Fiscal consolidation during a depression - this has subsequently been published in the National Institute Economic Review, 221 (1). F42-F54. ISSN 0027-9501.

    Back to the top ^

  • The UK in the EU, Consequences of Leaving ('Brexit')

    Against the background of growing euroscepticism in the UK, and the commitment of the Conservative party to a referendum on the UK's membership of the EU in 2017, Gianmarco Ottaviano, João Paulo Pessoa, Thomas Sampson and John Van Reenen have modelled the economic impacts on the UK were it to leave the EU. They find that a 'brexit' would have a significant negative impact, with the most important costs resulting from higher trade barriers with the EU. They model two scenarios relating to how easy it is for the UK to trade with the EU, and find that Brexit would decrease UK income by over 1% of GDP in the most optimistic case and over 3% in a pessimistic case. These are static analyses, in the sense that changes in growth rates are not accounted for. Including the dynamic effects is likely to more than double these estimated losses.

    Further reading:
    Brexit or Fixit? The Trade and Welfare Effects of Leaving the European Union (a non-technical summary).

    The Costs and Benefits of Leaving the EU (a technical summary).

    Back to the top ^

  • Decoupling of Wage and Productivity Growth

    In a project funded by the Resolution Foundation and the ESRC, João Paulo Pessoa, and John Van Reenen (2013) assess whether UK wage growth began to fall behind productivity growth, as is widely believed to be the case in the US. They find that this is not the case. While there is evidence of 'gross decoupling' (i.e. the difference between the median wage and productivity has risen), there is no evidence of 'net decoupling' which involves a measurement of deflating wages in the same way as GDP. Their analysis of the difference between gross and net decoupling implies that it is not the balance between wages and profits that needs to be addressed, but inequality among employees.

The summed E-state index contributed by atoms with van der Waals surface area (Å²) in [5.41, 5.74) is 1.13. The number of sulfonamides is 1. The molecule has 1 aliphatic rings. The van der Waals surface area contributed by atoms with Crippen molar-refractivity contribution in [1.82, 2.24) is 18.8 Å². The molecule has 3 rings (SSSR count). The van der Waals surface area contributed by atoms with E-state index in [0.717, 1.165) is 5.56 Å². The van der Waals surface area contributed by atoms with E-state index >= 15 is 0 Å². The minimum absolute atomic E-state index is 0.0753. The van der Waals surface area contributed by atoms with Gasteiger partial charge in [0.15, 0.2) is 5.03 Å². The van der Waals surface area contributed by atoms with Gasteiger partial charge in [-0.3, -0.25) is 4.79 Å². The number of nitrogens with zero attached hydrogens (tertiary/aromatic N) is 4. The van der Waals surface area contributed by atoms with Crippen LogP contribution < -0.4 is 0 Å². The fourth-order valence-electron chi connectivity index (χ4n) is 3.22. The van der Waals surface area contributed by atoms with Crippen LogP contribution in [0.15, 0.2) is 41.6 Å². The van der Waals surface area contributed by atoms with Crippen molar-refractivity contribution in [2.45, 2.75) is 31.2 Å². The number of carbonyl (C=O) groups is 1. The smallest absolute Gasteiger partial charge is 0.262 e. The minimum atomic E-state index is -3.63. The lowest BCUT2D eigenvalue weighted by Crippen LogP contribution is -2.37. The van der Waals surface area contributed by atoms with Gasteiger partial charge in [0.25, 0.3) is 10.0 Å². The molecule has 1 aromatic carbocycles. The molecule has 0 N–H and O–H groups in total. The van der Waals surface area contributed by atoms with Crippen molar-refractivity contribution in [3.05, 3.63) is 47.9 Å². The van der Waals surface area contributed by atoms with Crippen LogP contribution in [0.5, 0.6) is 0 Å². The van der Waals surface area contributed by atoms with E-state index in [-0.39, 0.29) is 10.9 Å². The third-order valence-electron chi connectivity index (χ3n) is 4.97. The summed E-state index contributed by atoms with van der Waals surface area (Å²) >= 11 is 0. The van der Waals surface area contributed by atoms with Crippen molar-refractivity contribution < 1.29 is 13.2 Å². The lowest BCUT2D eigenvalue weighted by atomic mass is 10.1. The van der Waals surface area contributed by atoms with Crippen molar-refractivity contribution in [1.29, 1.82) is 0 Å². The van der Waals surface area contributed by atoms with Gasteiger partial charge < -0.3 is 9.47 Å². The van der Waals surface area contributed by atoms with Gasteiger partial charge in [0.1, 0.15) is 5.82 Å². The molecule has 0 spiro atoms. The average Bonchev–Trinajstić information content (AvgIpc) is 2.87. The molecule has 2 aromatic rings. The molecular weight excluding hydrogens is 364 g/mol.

Further reading:
    Decoupling of Wage Growth and Productivity Growth? Myth and Reality

    Related work by Brian Bell and John Van Reenen (2011) looks at the relationship between firm performance and wages using a panel dataset covering 90% of the market capitalisation of the UK stock market. They show that senior management appear to have pay that is strongly associated with various measures of firm performance while workers' pay is only weakly associated with such measures. This is essentially a result of the responsiveness of flexible pay to performance and only senior executives have a large enough share of pay in bonuses to generate a sizeable overall effect on pay.

    Further reading:
    Firm Performance and Wages: Evidence from Across the Corporate Hierarchy

    Back to the top ^